The term untrusted device may be used herein to refer to a device for which additional security and/or levels of trust may be desired. For example, an untrusted device may be a device that, although possessing some security and/or authentication functions/procedures, may utilize one or more of the systems or methods described herein in order to achieve additional security or trust. COTS devices (e.g., cell phones, pagers, PCs, laptops, vehicles, kiosks, facilities, servers, workstations, tablets, smartphones, routers, modems, LANs, processors, controllers, microcontrollers, and/or any other processing and/or communication device) may be examples of untrusted devices. In an example, a trusted hardware module may be configured to perform one or more tasks that may be difficult to perform in a secure manner on an untrusted device. For example, the hardware may be trusted because the device may have been manufactured in a controlled environment that ensures the hardware configuration is in accordance with the configuration that is expected by the user. A trusted hardware module may include one or more mechanisms to detect and/or prevent tampering.

In order to provide a desired level of security and/or trust for untrusted devices, a personal trust environment (PTE) may be established with the untrusted device. Establishing the PTE for the untrusted device may include one or more interactions with an external reference monitor (XRM) and/or enterprise reference monitor (ERM). The XRM and/or ERM may allow a user of the untrusted device to achieve an increased level of trust in the untrusted device and/or increase the level of security associated with the untrusted device. For example, the XRM and/or ERM may be implemented using trusted hardware components. Trusted hardware components may be hardware components for which recognized, secure manufacturing and distribution processes are known to be used such that the user may trust that the hardware is going to perform in accordance with an identified system design without fear of tampering.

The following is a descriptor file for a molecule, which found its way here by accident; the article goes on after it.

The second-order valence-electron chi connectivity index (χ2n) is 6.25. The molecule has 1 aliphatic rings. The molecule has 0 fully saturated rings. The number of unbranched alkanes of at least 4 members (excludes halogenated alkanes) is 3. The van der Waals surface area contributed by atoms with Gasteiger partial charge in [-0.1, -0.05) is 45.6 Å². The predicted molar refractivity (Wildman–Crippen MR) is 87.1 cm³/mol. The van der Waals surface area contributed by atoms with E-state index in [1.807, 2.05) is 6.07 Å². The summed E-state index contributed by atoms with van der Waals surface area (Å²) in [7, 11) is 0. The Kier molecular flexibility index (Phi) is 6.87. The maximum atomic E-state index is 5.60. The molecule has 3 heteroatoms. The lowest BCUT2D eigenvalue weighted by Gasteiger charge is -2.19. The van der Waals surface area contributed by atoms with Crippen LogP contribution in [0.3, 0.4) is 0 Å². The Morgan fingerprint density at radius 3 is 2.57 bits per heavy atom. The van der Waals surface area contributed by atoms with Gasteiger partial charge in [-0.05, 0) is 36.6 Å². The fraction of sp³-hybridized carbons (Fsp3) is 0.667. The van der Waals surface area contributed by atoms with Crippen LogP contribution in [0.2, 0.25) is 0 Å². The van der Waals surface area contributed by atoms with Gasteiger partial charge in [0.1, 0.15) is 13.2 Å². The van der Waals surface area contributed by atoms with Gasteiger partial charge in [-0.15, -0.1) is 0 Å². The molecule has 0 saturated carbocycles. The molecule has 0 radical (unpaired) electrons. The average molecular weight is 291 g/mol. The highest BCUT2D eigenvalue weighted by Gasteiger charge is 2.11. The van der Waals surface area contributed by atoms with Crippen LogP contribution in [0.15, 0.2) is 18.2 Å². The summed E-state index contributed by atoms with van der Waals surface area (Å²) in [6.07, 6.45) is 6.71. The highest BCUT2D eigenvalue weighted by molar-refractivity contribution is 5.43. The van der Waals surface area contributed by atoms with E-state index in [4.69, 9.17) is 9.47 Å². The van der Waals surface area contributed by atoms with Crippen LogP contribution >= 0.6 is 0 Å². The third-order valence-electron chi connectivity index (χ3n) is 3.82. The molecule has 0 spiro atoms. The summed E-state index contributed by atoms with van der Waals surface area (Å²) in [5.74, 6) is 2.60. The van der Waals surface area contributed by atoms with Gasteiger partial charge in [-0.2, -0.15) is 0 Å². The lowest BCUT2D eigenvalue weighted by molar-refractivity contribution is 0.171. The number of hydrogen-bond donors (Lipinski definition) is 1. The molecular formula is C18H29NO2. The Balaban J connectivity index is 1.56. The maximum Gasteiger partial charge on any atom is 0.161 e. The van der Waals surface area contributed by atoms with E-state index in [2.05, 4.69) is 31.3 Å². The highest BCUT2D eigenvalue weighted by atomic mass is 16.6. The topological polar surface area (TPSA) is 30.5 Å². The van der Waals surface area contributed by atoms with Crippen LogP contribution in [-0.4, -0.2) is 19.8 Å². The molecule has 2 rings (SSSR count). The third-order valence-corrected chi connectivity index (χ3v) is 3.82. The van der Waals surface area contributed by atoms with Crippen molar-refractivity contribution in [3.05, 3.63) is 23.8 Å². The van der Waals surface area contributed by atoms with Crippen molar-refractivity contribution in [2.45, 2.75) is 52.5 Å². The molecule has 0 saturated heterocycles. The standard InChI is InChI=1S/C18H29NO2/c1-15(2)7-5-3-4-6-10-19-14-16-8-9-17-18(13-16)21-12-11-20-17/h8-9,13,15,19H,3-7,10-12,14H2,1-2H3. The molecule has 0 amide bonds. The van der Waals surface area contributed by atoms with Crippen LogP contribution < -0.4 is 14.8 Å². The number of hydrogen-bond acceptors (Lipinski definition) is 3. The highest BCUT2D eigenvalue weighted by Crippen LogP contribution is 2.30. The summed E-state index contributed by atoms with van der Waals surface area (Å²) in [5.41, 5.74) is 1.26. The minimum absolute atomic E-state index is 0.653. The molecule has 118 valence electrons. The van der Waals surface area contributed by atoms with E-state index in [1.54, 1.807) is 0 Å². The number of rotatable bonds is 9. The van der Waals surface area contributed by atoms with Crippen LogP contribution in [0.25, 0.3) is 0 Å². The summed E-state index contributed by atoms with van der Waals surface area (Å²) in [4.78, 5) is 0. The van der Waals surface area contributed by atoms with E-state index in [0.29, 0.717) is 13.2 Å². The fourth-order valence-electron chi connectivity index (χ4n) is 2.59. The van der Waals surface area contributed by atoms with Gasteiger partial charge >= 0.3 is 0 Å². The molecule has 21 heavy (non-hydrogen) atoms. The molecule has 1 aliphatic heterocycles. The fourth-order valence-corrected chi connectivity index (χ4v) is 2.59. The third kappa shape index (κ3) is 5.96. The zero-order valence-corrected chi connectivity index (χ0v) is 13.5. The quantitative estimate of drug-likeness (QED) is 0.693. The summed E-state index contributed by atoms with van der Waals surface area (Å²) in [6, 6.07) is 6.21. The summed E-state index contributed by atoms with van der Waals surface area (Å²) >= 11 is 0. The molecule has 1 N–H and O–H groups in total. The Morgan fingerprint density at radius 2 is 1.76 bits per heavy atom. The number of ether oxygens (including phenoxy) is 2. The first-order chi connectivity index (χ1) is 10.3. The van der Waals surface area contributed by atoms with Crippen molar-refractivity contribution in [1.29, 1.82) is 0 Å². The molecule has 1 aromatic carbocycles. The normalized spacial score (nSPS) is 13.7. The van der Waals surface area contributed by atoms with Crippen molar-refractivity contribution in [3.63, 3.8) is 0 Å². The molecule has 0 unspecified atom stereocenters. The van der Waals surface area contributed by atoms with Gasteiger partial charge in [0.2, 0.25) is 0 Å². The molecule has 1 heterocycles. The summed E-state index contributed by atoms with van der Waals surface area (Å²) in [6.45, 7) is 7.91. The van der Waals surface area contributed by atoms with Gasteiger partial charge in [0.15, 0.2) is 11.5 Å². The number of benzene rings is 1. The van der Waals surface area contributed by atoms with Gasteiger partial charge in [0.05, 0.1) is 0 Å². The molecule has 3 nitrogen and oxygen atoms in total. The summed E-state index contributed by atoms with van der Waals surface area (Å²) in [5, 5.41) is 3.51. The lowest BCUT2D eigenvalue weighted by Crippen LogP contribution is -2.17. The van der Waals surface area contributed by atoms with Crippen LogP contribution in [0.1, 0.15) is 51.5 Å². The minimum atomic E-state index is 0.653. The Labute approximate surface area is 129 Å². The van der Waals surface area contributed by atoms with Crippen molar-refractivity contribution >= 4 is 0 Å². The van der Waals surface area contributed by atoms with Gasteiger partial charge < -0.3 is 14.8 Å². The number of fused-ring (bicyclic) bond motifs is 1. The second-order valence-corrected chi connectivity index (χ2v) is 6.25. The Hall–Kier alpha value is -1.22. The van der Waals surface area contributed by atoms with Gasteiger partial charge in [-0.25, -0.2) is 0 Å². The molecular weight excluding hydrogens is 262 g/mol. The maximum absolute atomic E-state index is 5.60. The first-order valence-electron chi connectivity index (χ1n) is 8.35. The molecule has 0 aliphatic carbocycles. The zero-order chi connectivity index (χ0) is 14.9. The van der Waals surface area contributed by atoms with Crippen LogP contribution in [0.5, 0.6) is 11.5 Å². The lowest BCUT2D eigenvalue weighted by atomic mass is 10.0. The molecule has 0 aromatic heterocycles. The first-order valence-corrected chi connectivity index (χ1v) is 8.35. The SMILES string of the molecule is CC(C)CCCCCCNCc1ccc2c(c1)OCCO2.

Establishing a PTE for an untrusted device may impart a level of trust across one or more COTS devices that the user may rely on when determining whether the one or more COTS devices are trustworthy for a given task. The PTE may include a composite of one more of cyber security and awareness functions, identity management functions, and/or transactional security functions that may be provided by a trusted hardware device (e.g., an XRM and/or ERM). Example tasks that may be performed with in the PTE by a XRM and/or ERM on behalf of the untrusted device may include authentication, random number generation, controlling access to services, controlling privileges, encryption, decryption, data tagging, protected document transfer, signature verification, key exchange, trusted input/output, and/or the like. The PTE may utilize the situational awareness of the user of the untrusted device to achieve an increased level of security or trust for an untrusted device. The PTE may thus allow the use of commercial hardware and/or software (e.g., untrusted applications) while maintaining additional levels of security to protect classified or sensitive data in addition to the security functionalities provided by the untrusted device. The PTE may be utilized to protect mobile devices and other hardware and/or enterprise resources and networks.

Use of the PTE may allow the desirable features of COTS devices (e.g., intuitive and familiar user interfaces, diverse and evolving commercial functionality, cost effectiveness, etc.) to be used while maintaining additional levels of security, for example using a trusted hardware component. The trusted hardware component may be an XRM, which may be a trusted-hardware processing device that is local to the user, and/or an ERM, which may be a trusted-hardware processing device in communication with the untrusted device over a communication network (e.g., a server in an enterprise network setting). The XRM and/or ERM may be used to provide additional security functionality for an untrusted device included in the PTE. The XRM and/or ERM may be configured to enforce the security policies associated with the PTE.